Effects Of The Berlin Airlift Essay

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THE BERLIN AIRLIFT
Being surrounded by East Germany left the Western-occupied sections of Berlin very vulnerable, however. In June 1948, Allied efforts to produce a unified currency for West Germany triggered alarm in the Soviet Union, and officials decided to block all access to Berlin, in the hopes of forcing the Allies to give them more control of the city. Essentially, the Soviet Union planned to starve the city in order to coerce the West into capitulating.
They wanted to drive The United States of America, The United Kingdom and France out of the city. So, in 1948, what came to be known as the Soviet Blockade was an event that aimed to starve the western Allies out of the city. The United States could have retreated and started a war. But they did not. In fact, they themselves sent food to the city of Berlin and wanted to bring it back to normal. This is because they did not want Soviet Union to gain full control over the city. They could not see this part of the city turning totally communist. This effort, known as the Berlin Airlift, lasted for more than a year and delivered more than 2.3 million tons of food, fuel and other goods to West Berlin. 300,000 Berliners demonstrated for the international airlift to continue. In May 1949, The Soviets lifted the blockade, permitting the resumption of Western shipments to Berlin.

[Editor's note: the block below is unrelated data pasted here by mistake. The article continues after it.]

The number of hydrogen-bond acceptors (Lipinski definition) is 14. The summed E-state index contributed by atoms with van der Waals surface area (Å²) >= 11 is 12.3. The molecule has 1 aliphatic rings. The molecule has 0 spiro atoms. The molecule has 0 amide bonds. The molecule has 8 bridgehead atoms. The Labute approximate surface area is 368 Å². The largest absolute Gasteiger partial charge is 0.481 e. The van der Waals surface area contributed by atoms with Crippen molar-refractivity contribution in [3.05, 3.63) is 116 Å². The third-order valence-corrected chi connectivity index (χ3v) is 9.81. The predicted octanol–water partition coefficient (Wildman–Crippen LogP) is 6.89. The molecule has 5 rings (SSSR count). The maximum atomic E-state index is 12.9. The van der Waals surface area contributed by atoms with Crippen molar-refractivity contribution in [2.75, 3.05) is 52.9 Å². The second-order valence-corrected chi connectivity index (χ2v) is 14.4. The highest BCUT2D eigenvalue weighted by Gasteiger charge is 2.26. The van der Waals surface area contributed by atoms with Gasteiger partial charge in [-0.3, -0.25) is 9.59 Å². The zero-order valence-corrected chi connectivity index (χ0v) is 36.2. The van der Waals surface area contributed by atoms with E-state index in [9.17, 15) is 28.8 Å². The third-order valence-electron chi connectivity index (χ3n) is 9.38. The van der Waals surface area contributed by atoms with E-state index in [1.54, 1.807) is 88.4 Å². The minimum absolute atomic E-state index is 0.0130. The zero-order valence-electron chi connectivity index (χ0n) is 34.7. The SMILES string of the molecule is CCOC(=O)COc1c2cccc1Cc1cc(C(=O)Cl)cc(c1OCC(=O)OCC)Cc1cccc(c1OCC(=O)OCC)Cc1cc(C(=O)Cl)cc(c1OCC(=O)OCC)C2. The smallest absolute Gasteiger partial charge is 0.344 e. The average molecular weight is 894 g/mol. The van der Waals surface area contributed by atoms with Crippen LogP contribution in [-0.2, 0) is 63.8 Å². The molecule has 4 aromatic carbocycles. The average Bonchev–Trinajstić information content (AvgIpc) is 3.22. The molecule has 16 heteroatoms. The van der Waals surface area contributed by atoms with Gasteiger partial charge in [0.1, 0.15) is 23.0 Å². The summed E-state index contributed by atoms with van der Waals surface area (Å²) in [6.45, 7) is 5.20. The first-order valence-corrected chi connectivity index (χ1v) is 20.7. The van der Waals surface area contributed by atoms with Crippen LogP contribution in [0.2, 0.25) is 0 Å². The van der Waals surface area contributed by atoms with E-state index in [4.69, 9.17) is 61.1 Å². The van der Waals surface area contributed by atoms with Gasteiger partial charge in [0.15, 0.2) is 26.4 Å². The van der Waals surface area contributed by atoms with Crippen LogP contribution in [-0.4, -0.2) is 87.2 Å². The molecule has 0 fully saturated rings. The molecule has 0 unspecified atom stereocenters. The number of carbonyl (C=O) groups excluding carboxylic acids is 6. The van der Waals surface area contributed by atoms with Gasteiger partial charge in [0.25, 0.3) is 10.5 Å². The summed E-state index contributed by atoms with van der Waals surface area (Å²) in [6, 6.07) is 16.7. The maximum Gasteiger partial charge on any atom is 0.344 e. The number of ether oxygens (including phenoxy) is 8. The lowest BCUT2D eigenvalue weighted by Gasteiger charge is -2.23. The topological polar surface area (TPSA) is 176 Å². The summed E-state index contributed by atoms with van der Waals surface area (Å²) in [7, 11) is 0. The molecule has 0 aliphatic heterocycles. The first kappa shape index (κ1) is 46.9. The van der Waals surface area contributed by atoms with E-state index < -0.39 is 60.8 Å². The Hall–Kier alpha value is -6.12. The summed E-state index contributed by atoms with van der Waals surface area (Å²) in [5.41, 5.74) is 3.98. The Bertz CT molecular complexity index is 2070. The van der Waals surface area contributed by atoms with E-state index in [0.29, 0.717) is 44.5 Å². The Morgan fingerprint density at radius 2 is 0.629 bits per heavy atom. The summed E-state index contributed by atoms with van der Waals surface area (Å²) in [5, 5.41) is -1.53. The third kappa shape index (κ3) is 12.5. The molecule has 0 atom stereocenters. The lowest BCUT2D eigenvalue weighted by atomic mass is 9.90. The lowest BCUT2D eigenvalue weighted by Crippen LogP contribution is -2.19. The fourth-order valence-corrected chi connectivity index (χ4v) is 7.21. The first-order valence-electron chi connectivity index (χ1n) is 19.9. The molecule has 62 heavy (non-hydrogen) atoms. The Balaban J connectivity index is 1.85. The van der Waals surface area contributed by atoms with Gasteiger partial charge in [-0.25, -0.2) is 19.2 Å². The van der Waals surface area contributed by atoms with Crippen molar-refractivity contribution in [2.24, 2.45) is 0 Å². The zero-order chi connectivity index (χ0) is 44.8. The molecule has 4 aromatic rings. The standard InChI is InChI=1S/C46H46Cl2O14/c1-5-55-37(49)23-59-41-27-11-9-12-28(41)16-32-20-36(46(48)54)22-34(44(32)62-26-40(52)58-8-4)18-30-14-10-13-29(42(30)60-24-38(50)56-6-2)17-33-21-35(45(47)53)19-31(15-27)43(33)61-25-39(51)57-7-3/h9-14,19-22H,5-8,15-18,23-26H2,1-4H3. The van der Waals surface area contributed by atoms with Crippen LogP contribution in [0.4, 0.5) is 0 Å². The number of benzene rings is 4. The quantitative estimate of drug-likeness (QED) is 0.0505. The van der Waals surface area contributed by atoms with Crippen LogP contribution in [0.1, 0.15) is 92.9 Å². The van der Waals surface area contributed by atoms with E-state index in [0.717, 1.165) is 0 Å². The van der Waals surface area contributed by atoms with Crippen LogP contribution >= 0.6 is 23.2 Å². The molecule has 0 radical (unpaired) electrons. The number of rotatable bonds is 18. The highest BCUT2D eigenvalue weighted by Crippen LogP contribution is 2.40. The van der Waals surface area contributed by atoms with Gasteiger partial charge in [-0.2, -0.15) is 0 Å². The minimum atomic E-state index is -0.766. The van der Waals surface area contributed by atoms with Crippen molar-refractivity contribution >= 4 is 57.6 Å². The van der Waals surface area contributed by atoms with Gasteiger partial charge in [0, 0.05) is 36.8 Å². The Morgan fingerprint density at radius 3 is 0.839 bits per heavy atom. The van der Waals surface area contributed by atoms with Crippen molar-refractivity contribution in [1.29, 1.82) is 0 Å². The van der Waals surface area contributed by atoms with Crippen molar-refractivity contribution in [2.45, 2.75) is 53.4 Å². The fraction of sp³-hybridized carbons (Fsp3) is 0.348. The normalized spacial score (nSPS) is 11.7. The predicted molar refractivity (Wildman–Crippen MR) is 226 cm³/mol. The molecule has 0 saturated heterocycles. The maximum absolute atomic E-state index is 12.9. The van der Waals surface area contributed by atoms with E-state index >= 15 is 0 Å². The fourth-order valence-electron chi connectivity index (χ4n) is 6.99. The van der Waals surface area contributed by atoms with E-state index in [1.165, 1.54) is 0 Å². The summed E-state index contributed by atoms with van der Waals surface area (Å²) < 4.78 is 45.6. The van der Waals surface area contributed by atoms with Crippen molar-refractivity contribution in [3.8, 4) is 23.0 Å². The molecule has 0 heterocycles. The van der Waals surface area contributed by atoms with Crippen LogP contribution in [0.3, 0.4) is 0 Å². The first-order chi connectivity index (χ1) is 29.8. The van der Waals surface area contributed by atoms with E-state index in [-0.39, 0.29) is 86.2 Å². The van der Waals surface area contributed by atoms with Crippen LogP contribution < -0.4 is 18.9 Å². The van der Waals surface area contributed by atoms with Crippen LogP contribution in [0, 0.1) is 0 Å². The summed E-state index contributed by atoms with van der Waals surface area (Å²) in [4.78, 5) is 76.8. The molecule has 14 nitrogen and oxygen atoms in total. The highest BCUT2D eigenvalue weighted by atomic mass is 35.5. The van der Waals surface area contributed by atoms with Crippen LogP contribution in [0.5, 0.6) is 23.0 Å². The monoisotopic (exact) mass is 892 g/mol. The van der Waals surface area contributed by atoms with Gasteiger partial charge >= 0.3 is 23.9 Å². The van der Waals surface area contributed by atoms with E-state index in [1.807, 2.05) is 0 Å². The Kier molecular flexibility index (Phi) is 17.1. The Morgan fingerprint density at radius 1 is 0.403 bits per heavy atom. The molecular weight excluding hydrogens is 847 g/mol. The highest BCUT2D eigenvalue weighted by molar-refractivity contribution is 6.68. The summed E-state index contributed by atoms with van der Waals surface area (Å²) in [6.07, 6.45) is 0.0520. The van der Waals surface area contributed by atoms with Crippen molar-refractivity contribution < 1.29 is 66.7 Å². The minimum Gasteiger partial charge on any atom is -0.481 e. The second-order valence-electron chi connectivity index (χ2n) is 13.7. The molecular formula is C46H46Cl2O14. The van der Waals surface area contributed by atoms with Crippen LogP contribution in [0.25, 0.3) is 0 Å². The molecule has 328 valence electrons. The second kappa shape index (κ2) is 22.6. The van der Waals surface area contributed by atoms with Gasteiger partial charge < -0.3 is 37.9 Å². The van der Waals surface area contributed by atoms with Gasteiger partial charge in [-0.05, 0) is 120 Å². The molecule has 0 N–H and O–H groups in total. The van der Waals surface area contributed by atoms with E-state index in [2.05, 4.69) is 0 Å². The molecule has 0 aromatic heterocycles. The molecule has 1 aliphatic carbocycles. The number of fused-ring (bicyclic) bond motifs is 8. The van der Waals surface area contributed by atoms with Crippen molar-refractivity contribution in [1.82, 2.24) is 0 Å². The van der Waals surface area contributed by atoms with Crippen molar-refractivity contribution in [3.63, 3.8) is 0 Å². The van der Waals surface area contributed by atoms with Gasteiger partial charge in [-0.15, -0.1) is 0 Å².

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But the two ideologies – Capitalist and Communist could not. As a result, the new relationship between the Allied powers transformed Germany into West vs East and democracy vs Communism.
In 1949, this new organization of Germany became official when the three zones occupied by the United States, Great Britain, and France combined to form West Germany (the Federal Republic of Germany, or
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